photo by Beverly & Pack, via Flickr
I pledge allegiance to the flag
of the United States of America, and to the republic for which it stands,
one nation under God, indivisible, with liberty and justice for all.
I have been thinking about this for the past year (maybe longer), and have decided that I can no longer recite the Pledge of Allegiance in good conscience. I can’t pledge my loyalty a flag, or the nation it represents, because I am not loyal to the United States of America. I’ll give some historical, contextual reasons, and some theological reasons.
NOTE: Please do not read this as a defense for my position. This is simply my reflection.
The USA is not one nation under God, despite what some believe. “One nation under God” was not added to the pledge until 1954, and if you do a quick Google search, you can check out the history behind it. The USA has never been a Christian nation. The right to bear arms, the right to free speech, and the right to individual liberty, are not inherently Christian principles. The founding fathers were not all Christians.
I think about the context surrounding the Declaration of Independence and ask myself, who wrote and signed it? Who did they have in mind when they signed onto this?
We hold these truths to be self-evident, that all men are created equal, that they are endowed by their Creator with certain unalienable Rights, that among these are Life, Liberty and the pursuit of Happiness.
Why was the revolution instigated? How?
Let me say first and foremost that I am not a historian by any means, so if you want a nice, succinct summary of some of the problems surrounding the first Independence Day, read Carson’s annual blog post.
Second, I’ve been slowly making my way through Howard Zinn’s A People’s History of the United States. If I’ve been understanding his interpretation correctly, he asserts that the Revolutionary War was instigated, at least in part, because some of the upper class did not want to answer to the British government for their unjust treatment of poor tenants, who were working the rich guys’ land. The instigators were then able to stir up discontent amongst lower classes in order to gain bodies for the cause. If this is in fact true, then the origins of Revolutionary War and the following Declaration of Independence remain dubious to me. I am extremely hesitant to say that the Revolutionary War was justified.
When I think about who wrote the Declaration of Independence, and who signed onto it, it’s clear they did not have liberty and justice in mind for everyone. These were upper and middle class men. The upper class, who owned land and property, could still treat the poor however they wanted; women were not seen as equals (they were more seen as, dare I say, property), the first settlers used and slaughtered the indigenous people because they were “savages”, and…not to mention the slave trade. Liberty and justice for all? Liberty and justice for middle to upper class white men, yes. But, everyone? I think not.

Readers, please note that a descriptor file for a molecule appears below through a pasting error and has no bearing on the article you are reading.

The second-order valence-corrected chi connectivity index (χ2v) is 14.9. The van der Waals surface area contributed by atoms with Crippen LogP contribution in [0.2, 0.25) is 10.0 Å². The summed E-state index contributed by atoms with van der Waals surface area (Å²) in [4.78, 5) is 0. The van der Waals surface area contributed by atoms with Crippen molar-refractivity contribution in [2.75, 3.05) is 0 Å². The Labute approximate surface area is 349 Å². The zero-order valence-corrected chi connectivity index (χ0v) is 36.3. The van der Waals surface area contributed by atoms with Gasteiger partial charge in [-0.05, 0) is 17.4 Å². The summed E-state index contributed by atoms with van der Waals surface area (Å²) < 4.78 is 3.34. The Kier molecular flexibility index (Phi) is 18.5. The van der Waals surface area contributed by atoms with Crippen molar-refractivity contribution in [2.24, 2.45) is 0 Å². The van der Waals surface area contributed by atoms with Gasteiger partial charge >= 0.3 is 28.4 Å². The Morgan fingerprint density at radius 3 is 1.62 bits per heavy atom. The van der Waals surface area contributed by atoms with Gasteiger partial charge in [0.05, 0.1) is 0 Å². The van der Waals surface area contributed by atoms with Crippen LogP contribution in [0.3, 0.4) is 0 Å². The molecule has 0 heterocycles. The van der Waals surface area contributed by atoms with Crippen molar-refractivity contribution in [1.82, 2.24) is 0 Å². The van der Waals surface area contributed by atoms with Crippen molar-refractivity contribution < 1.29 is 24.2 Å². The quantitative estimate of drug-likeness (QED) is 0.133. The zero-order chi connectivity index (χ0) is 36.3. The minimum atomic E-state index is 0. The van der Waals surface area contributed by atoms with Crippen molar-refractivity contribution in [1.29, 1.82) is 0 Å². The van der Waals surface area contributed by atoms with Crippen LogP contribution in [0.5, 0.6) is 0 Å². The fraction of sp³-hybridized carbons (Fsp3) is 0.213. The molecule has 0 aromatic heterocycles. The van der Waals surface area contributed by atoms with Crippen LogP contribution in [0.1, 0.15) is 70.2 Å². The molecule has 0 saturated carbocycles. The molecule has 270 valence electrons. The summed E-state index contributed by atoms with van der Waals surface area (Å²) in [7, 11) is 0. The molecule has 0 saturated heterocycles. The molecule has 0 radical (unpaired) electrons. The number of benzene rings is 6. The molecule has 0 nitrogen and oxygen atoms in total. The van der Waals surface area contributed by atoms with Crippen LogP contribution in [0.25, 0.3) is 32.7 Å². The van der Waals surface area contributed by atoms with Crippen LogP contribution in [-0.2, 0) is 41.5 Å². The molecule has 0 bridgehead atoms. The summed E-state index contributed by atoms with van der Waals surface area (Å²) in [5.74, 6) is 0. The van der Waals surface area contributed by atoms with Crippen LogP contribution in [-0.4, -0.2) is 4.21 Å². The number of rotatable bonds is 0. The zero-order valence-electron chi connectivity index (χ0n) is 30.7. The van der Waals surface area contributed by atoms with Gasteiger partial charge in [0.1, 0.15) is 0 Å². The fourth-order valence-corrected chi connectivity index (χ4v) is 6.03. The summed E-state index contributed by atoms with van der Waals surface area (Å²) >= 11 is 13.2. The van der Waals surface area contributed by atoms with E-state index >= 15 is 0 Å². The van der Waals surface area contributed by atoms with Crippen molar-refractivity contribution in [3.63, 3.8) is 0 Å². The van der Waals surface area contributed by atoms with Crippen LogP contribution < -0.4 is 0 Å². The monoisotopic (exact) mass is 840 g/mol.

(For more on the meaning of liberty for all, read Frederick Douglass’ 1852 speech on the Fourth of the July).
Last week, these gospel verses were in the lectionary readings. I am more familiar with Matthew’s account, so I never really paid attention to the way Luke recounts this scene in chapter 22. The way Jesus replies, “No more of this!” had me thinking the entire week:
When those who were around him saw what was coming, they asked, “Lord, should we strike with the sword?” Then one of them struck the slave of the high priest and cut off his right ear. But Jesus said, “No more of this!” And he touched his ear and healed him.
Here’s Matthew’s version, for comparison, from chapter 26:
Then they came and laid hands on Jesus and arrested him. Suddenly, one of those with Jesus put his hand on his sword, drew it, and struck the slave of the high priest, cutting off his ear. Then Jesus said to him, “Put your sword back into its place; for all who take the sword will perish by the sword. Do you think that I cannot appeal to my Father, and he will at once send me more than twelve legions of angels?”
I don’t have all the details worked out, but it’s safe to say I have pacifist convictions, which is why I have cited those scriptures as an example of reliance on something (Someone, in this case) other than weapons. That would mean, naturally, that I wouldn’t have approved of the Revolutionary War in the first place, let alone for political reasons. (Although, being a woman, they wouldn’t have taken me seriously, which renders my opinion completely irrelevant!)
Any Christian who is familiar with the scriptures can tell you that there is teaching about our citizenship as disciples of Jesus (see the Letter to the Philippians, for example). That is, our actual citizenship doesn’t belong to any earthly nation. Sure, my passport declares my U.S. citizenship, but it’s not what counts. God’s going to make a new earth, and Jesus will be (is) King. The United States, however, is hanging by a thread. Why would I pledge allegiance that nation? Why should I?
Sure, I am grateful to live here. I’m comfortable here. I’m happy to be able to freely exchange ideas, and to interact with so many diverse people. But, why would I pledge my loyalty to any nation that lives in constant fear, because was founded in violence and subjugation, and is therefore reliant upon military power? This does not seem like true liberty.
I don’t need to pledge allegiance to any nation, so I’m not going to.
I choose to pledge allegiance to King Jesus.